Why this book?
When I set out to write my first biography I was terrified, with the writers’ equivalent of stage fright. I needed something to jump start me, and the late Patricia Bosworth’s wonderful biography of Diane Arbus did the trick. It steadied my nerves and gave me a practical place to start. I forced myself to write the first paragraph of the book after reading the first few pages of Bosworth’s classic biography of the photographer, who was as original as she was tragic.
Why should I read it?
What is this book about?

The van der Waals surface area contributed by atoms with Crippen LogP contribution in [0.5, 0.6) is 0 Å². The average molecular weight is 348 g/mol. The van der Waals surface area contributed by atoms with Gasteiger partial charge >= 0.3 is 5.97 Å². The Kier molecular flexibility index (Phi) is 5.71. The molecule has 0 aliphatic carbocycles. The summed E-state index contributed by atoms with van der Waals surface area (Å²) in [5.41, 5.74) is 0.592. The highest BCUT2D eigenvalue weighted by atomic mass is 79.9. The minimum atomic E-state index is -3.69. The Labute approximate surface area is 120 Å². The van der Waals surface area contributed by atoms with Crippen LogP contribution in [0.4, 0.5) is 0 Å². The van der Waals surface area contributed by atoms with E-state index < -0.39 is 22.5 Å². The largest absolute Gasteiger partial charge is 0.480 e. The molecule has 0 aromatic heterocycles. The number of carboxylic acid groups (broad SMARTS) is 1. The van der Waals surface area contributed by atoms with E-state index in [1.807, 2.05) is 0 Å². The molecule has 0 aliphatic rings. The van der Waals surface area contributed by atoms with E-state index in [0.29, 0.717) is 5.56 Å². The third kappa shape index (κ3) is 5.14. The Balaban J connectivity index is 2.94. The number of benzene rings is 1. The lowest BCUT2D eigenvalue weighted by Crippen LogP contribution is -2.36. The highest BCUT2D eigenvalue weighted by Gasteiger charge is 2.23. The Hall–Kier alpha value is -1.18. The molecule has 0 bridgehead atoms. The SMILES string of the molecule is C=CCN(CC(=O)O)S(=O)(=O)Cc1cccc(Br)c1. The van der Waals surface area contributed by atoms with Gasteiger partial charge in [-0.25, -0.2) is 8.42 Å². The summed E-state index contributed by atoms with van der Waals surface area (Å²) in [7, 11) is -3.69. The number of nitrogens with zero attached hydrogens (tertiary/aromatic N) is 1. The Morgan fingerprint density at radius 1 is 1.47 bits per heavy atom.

Diane Arbus's unsettling photographs of dwarves and twins, transvestites and giants, both polarized and inspired, and her work had already become legendary when she committed suicide in 1971. This groundbreaking biography examines the private life behind Arbus's controversial art. The book deals with Arbus's pampered Manhattan childhood, her passionate marriage to Allan Arbus, their work together as fashion photographers, the emotional upheaval surrounding the end of their marriage, and the radical, liberating, and ultimately tragic turn Arbus's art took during the 1960s when she was so richly productive. This edition includes a new afterword by Patricia Bosworth that covers the…